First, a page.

Is this power rack any good??

I liked it. It would be nice if they did advertise its weight capacity as that is a good indicator of how sturdy it is. I wouldn't trust the picture.
PS: There is no way that guy is squatting that weight
(electric @ May 27 2008,7:56)</div><div id="QUOTEHEAD">QUOTE</div><div id="QUOTE">PS: There is no way that guy is squatting that weight </div>
Yeah, he's probably just a pussy using those weights for curls in the power rack...
Hey, at least they didn't put a bimbo in a bikini in there. Yeah, Powerline seems to have some good ratings from home lifters. I'd buy it.
that's an awesome rack. it would be nice if the holes for the safety bars were an inch that you could do rack pulls, bench, set up for pin presses, whatever at the exact spot you'd like to. that's nit-picking though and just food for thought.
what do you mean quad? I'd like to try that because I'm not happy with my hole position for rack pulls.
I had to look at it again: it's not the type of bar I thought it was. Still, you could nail some 2x lumber to plywood sheets to make portable platforms to stand on, raising yourself to the heights you need. A lot of gyms do this. Also, nail on a short length of thick rope to the side of it as a handle to make it easy to drag in and out. Go nuts and top it with rubber to impress your friends. No rubber? Carpet.
Have fun!

I found this other one, just as cheap, yet the holes, or whatever you call them, are closer together and there are external pins as well for presses. I like it and I'm not a big person, so I wont need a big rack and nor am I lifting heavy weights, so weight capacity as long as its 400lbs will do for a couple o' years.

Interesting advice, QD, I'll probably need plywood anyway because the floor in my garage is made of stone. Why would I need to drag it with a rope

Anyway, now all I need to find is a good barbell w/ plates and a flat bench and I'm sorted
I was answering FF's post. Using a small standing pad for lift when the holes are too great of an increment doesn't say you'd not want to use the stock increments for other exersizes, so you'd want it to be easy to pull in and out. A 2' x 4' pad of 3/4&quot; plywood and 2x lumber would weigh somewhere around 50 lbs. Add rubber, a bottom sheet; you have something that's hard to pick up. Save strength for the lifts, not work.
Rabbit trail...we were talking once about designing a machine for HST, and that somehow led to self-loading plates. I almost had that machine designed, but no one seemed interested, especially in light of new research where we find that fatigue doesn't build muscle as well as workload. There is no point in doing fatigue sets (such as drop sets) with HST. Still, if I were rich, I'd have me a plate boy to load up my bars for me...

edit: ooh, correction! That was a design to UNLOAD plates as you repped, but I could design it either way. Point is moot anyway.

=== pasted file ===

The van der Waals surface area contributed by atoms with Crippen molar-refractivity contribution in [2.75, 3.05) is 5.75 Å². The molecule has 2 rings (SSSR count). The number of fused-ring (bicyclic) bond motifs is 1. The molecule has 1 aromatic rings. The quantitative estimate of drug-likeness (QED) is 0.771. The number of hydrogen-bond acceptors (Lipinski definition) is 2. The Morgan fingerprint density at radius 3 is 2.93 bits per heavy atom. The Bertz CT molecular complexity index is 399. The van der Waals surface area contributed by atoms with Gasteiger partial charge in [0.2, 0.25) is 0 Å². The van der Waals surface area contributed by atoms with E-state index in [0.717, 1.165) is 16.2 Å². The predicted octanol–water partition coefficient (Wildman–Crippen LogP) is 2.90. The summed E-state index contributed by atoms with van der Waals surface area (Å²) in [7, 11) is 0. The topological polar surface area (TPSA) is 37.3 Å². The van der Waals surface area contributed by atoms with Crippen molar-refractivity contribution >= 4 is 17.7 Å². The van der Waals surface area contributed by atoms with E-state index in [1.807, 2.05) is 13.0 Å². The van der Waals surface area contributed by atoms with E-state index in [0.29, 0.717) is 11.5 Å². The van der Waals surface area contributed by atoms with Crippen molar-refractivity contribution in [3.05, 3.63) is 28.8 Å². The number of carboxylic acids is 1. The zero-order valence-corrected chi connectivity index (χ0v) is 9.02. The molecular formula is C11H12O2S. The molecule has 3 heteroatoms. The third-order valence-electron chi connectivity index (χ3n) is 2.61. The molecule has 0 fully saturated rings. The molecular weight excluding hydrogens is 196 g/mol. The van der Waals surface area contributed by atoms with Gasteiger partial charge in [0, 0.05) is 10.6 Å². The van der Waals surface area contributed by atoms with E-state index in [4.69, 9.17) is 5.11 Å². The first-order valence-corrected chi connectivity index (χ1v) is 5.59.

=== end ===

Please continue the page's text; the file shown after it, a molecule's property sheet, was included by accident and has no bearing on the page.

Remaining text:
(wannagrow @ May 27 2008,1:40)</div><div id="QUOTEHEAD">QUOTE</div><div id="QUOTE">

Hey dudes,

I want to build a home gym so I was wondering if the above power rack is good enough quality for a serious weight training person such as myself?</div>
I used to have this power rack. It's great and can hold a lot of weight.
Define &quot;weight&quot;.
Some guys in here lift houses, and some, well, get a workout carrying groceries. When it comes to gym safety, we like to err on the high side.
This is one of the things I hate about Brazil. All this talk about power rack/squat cage so I decided to find one here and start working out at home (uhn... should it be working in then?
). One of these babies cost over R$ 5000 which would translate to well over US$ 2500.
I am really sure it is because Brazil is such a rich country that we can afford so much abusive overpricing &lt;/sarcasm&gt;
(quadancer @ May 29 2008,12:54)</div><div id="QUOTEHEAD">QUOTE</div><div id="QUOTE">Define &quot;weight&quot;.
Some guys in here lift houses, and some, well, get a workout carrying groceries. When it comes to gym safety, we like to err on the high side.</div>
You could easily rack up an olympic bar with 80kg per side. It'll hold as much weight as you can throw at it, but obviously stability of the rack varies, based on what it's sat on.

I used to have it in a bedroom on carpet and it used to wobble a little, but also had it in a garage on a concrete floor and it was a lot more stable.
hmmm....well, it's an awesome rack...but...let's see....200 pounds is about 400 american dollars, right?

Seems like for that kind of money you could get a rack that has more holes that are closer together.  Makes it easier to get your squat exactly where you want it, as well as presses, etc.

kind of like this one

Other than that little pet peeve of mine, it's great.
I have a variant of the Bodymax Heavy Duty Rack wannagrow put a link to. I got it from Powerhouse Fitness too. They were great to deal with.

Rack does the job. Pin holes are about 3&quot; centre to centre which is pretty versatile. I used a 500lb bar for rack pulls the other day and plopped it down onto the middle of the rods and they didn't bend out of shape (they might with 600 though!) so they are pretty tough. It could do with an extra set of lower holes for slightly lower rack pulls but a Quad platform to raise me up a bit will do the trick instead. The powder coating seems to be pretty good as is overall build quality - made in China I think.

I like the look of the one Steve posted a pic of too but I doubt whether you can find one like that in the UK for similar money to what you would pay in the US.
I wouldn't get a rack that has those built in supports. Get a simple traditional rack with pins and J-hooks.

Powertec's rack is has a high weight rating. A quick search found it for 312 pounds, you might be able to do better.